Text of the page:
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United Food and Commercial Workers v. Super Fresh Food Markets Inc.

March 6, 2009

UNITED FOOD AND COMMERCIAL WORKERS AND PARTICIPATING FOOD INDUSTRY EMPLOYERS TRI-STATE HEALTH AND WELFARE FUND, ET AL., PLAINTIFFS,
v.
SUPER FRESH FOOD MARKETS INC., ET AL., DEFENDANTS.



The opinion of the court was delivered by: RENÉE Marie Bumb United States District Judge

OPINION

This matter comes before the Court upon a motion by the Defendants, Super Fresh Food Markets, Inc. ("Super Fresh"), and the Great Atlantic and Pacific Tea Company, Inc. ("A&P") (collectively the "Defendants"), for an award of attorney's fees and costs from the Plaintiffs, United Food and Commercial Workers Union and Participating Food Industry Employers Tri-State Health and Welfare Fund (the "Plaintiff Fund"), Clay Bowman and John Calleri (collectively the "Plaintiffs"). For the reasons set forth below, Defendants' motion is denied, in part, and granted, in part.

I. Background*fn1

In the Amended Complaint, Plaintiffs alleged that the Defendants failed to pay the Plaintiff Fund the full amount for retiree medical coverage in violation of section 515 of The Employee Retirement Income Security Act of 1974 ("ERISA"), 29 U.S.C. § 1145. Defendants contended, in part, that the Plaintiffs' efforts to collect the full amount violated the terms of the collective bargaining agreements. Plaintiffs also alleged that the Defendants were jointly and severally liable to pay all retiree contributions due to the Fund because Super Fresh and A&P constituted a single employer.

On June 28, 2007, the Court ruled that there were relevant disputed issues of fact that precluded it from granting summary judgment. The Court found that it was presented with four disputed issues: 1) whether A&P or Super Fresh was obligated to contribute for their retirees' benefits; 2) whether the cost of A&P's retirees could be allocated to Super Fresh because both entities were, in fact, one employer; 3) whether A&P was obligated to contribute for its own retirees despite having no active employees; and 4) whether the agreement regarding the return of Super Fresh's employees (including retirees), who were members of United Food and Commercial Workers ("UFCW") Union Local 27 ("Local 27"), from the UFCW Local 56 Fund to the Plaintiff's Fund included Local 27 members who had been former A&P employees.

This Court held a 21-day bench trial on two of the above issues. For ease of administration, the Court divided the trial so that the issues could be presented in a logical fashion. The Court held it would first address the legality of the Trustees' change in methodology, discussed below. If it found that the change was lawful, it would then address the reasonableness of the change and the entity status of Super Fresh and A&P. The Court addressed the fourth issue, the Local 27 claim, discussed below, in the initial stage as well.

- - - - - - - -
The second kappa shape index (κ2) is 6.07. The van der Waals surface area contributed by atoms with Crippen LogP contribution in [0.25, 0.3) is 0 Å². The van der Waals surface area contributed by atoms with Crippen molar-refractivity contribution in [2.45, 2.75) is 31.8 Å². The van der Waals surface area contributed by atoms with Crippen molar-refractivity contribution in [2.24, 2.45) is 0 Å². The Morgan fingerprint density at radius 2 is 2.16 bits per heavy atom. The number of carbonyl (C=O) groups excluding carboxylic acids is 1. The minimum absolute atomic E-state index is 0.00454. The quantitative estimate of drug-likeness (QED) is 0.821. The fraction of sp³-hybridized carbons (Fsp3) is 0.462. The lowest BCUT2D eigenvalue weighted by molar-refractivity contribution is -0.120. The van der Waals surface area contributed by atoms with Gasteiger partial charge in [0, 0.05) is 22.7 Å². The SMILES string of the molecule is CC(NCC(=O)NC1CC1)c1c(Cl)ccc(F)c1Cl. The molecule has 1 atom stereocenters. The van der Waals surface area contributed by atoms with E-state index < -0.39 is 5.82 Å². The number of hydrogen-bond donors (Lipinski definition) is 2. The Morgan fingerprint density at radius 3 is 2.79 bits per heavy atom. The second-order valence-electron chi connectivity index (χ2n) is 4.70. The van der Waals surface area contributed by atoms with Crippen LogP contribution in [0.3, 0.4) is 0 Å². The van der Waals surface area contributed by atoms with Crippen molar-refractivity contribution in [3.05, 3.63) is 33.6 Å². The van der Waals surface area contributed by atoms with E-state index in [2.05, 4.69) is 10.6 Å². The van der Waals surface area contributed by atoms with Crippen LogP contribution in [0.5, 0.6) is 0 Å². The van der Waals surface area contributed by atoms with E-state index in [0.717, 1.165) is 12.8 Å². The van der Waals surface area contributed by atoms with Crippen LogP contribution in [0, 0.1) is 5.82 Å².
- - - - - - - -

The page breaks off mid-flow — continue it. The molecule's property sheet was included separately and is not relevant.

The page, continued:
The primary issue before the Court involved the interpretation of the relevant collective bargaining agreements and other related Plan documents, i.e., did they contain a method for employer contributions for their retirees to the Fund, and did the Trustees of the Fund have the authority to change the contribution methodology on May 6, 2003, (hereinafter referred to as the "Change in Methodology Claim"). The other issue involved Plaintiffs' allegation that the Defendants breached the Participation Agreement dated October 13, 2005. Plaintiffs alleged that the Defendants had agreed to pay for former A&P retirees who were re-transferred to the Fund from the Local 56 Fund. Defendants countered that the explicit language of the Participation Agreement soundly defeated such claim (hereinafter referred to as the "Breach of the Participation Agreement Claim").

II. Discussion

A prevailing party in an action under ERISA (here, the Defendants) may seek an award of attorney's fees and costs of action. 29 U.S.C. § 1322(g)(1). As the district exercises its discretion in reviewing a request for a fee award, the Court must consider:

1. the culpability or bad faith of the offending party;

2. the ability of the offending party to satisfy an award of attorney's fees;

3. the deterrent effect of an award of attorney's fees against the offending party;

4. the benefit conferred on members of the plan as a whole; and

5. the relative merits of the parties' position.

Ursic v. Bethlehem Mines, 719 F.2d 670, 673 (3d Cir. 1983). No single factor is decisive. Rather, the Court must examine all of the factors and make its decision based on the weight of each. The Court must also articulate its analysis and conclusions as to each Ursic factor. McPherson v. Employees' Pension Plan of American Re-Insurance Company, Inc., 33F.3d 253, 254 (3d Cir. 1994), citing Anthuis v. Colt Industries Operating Corp., 971 F.2d 999, 1012 (3d Cir. 1992).

A. Plaintiffs' Change in Methodology Claim

The Court turns first to the primary issue litigated before it, the Change ...


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